COSMOLOGICAL MODEL WITH VARIABLE LIGHT VELOCITY :
THE INTERPRETATION OF RED SHIFTS.
JeanPierre PETIT.
Observatoire de Marseille
Modern Physics Letters A, Vol.3 , n° 18, dec. 1988, p.1733
ABSTRACT :
cThe model with variable c, G, h presented in reference [1] is extended to electromagnetism. The entropy is found to vary like Log t and, in a spaceentropy representation, the metric is conformally flat. A new gauge relation is suggested, based on geometrical considerations, which corresponds to a Rydberg constant varying like R. The Hubble's law still applies. The age of the universe is unchanged while its span is found to be half of the Mattig's value. The complete decoding of the red shift can be done. The distances of the sources are very similar. The large volumic power densities of distant quasars could have been greatly overestimated, while the increase of their absolute magnitude, as derived from the classical theory, could be due to the secular variation of c. Assuming the electronproton mass ratio to vary like R we get a fine structure constant a, a Bohr radius and a ratio electromagnetic force to gravitational force which behave like absolute constants.
1  INTRODUCTION
...Several authors tried to develop models with physical constants in time varying in time [2, 3, 4, 5, 6, 7, 8, 9] . None questionned the light velocity c, always considered an absolute constant. If one wants to save the form of the conservation equations, the Einstein's constant c =  8 p G / c^{2} must be considered as an absolute constant. In such conditions if one wants to keep the light velocity c as an absolute c constant and a variable gravitational constant G, one must add a source term to the field equation, see reference [3] . Thus, all these theories imply a constant creation of matter.
...In a previous paper [1] we showed that a variable ligthvelocity could lead to a consistent model if both G and the Planck's constant h followed convenient gauge relations. Thus, the constant creation of matter was no longer necessary. The extension of the RobertsonWalker metric to a variable light velocity configuration and its introduction into the field equation gave a complete set of gauge relations. Let us recall the main features of the model described in [1] :
(1)
(2)
m ( particle's mass ) »
R
(3)
h ( Planck'constant ) »
R^{3/2} »
t
(4)
G ( Gravity constant ) »
1/R
(5)
R ( Characteristic length ) »
t ^{2/3}
(6)
V ( Velocity of a free particle ) »
R^{1/2 }»
c
(7)
r ( mass density )»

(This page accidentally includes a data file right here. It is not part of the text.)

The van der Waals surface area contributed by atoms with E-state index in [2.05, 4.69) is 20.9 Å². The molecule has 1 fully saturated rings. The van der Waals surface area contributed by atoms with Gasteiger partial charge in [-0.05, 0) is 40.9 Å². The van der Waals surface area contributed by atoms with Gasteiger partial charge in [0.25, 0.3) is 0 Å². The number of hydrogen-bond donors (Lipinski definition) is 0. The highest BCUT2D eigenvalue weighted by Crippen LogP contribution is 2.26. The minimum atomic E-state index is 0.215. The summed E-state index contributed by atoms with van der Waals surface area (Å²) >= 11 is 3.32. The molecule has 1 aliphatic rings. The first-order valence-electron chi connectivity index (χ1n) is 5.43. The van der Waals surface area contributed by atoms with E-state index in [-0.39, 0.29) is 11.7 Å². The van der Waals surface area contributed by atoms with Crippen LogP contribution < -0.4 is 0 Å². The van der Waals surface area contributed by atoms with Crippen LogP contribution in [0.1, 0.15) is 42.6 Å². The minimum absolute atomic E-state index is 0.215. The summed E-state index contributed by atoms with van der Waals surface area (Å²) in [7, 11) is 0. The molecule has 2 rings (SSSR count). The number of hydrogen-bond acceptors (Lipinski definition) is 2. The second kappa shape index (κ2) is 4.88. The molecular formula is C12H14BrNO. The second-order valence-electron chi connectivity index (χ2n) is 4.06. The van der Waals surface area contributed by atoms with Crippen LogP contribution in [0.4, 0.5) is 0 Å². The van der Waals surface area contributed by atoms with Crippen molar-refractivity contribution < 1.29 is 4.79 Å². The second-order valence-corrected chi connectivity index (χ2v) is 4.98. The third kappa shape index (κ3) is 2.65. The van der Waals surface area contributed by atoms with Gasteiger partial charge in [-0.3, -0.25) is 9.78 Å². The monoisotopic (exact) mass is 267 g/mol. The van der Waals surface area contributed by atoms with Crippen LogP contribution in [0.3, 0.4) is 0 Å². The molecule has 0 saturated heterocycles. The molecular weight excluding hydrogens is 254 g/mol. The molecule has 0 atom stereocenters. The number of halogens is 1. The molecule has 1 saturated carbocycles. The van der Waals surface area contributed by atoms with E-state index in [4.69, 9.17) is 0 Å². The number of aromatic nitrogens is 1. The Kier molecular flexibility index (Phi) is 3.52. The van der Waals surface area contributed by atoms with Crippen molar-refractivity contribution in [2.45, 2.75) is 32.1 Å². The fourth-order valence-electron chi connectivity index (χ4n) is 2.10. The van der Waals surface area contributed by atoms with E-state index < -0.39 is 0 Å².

1/R^{2}
(8)
mc^{2} = constant
The following is a short digression about entropy.
2) TIME OR ENTROPY ?
The relativistic formulation of the velocity distribution function is :
(9)
where m is the rest mass,
T the temperature, n the number of density and K2 a Bessel function.
If b
= (<v^{2}>^{1/2}/c) << 1 then we get the classical
MaxwellBoltzmann velocity distribution function :
(10)
Let us compute the entropy
per baryon, as defined by :
(11)
where k is the Botzmann's
constant. We have n »
R^{3} , m
»
R and R »
t^{2/3},
T = constant ( see reference [ 1] ) , such as :
(12)
Then :
(13)
s = k Log t + H( b )
In the model b is gauge invariant such as s » Log t.
...In the classical cosmology the universe is isentropic. One could consider somewhat paradoxal that such enormous change in time goes with an almost zero entropy variation. In the new model the entropy grows with time. Notice that the BIG BANG singularity corresponds to s =  ¥ .
Let us define now the entropy
through :
(14)
s = 3/2 k Log t
Let us return to the RobertsonWalker
metric
(15)
We get :
(16)
...In the representation { entropy, space variables } the metric is conformally flat. From a cosmological point of view, the entropy (which on another hand is invariant with respect to the Lorentz transform ) could be a better choice than time.
...In addition, if we describe the universe in a phase space ( position plus velocity ) we find that the associated characteristic hypervolume R^{3}c^{3} varies like t.
3) THE RED SHIFT AND THE ROBERTSONWALKER METRIC :
...Consider a radiating object, say a nebula N1, which could be considered as a particle. Suppose his light is observed on a nebula N2 placed at the origin of the comoving coordinates. The nebula N1 is characterized by the value of its timeindependent distant marker z, defined by the relation :
(17)
The light emited at time t1 is observed on N2 at a time t2 with t2 > t1 .
The distance between N1
and N2 is R(t) dz and
is timedependent but
dz
is not. Light travels on a nul geodesic :
(18)
ds2 = (dx°)2  R2 dz 2= o
Consider the light emited
by N1 at a corresponding value
x°1 + D x°1 of the chronological parameter. It will
be received at
x°2 + D x°2, where it will be determined through
the relation :
(19)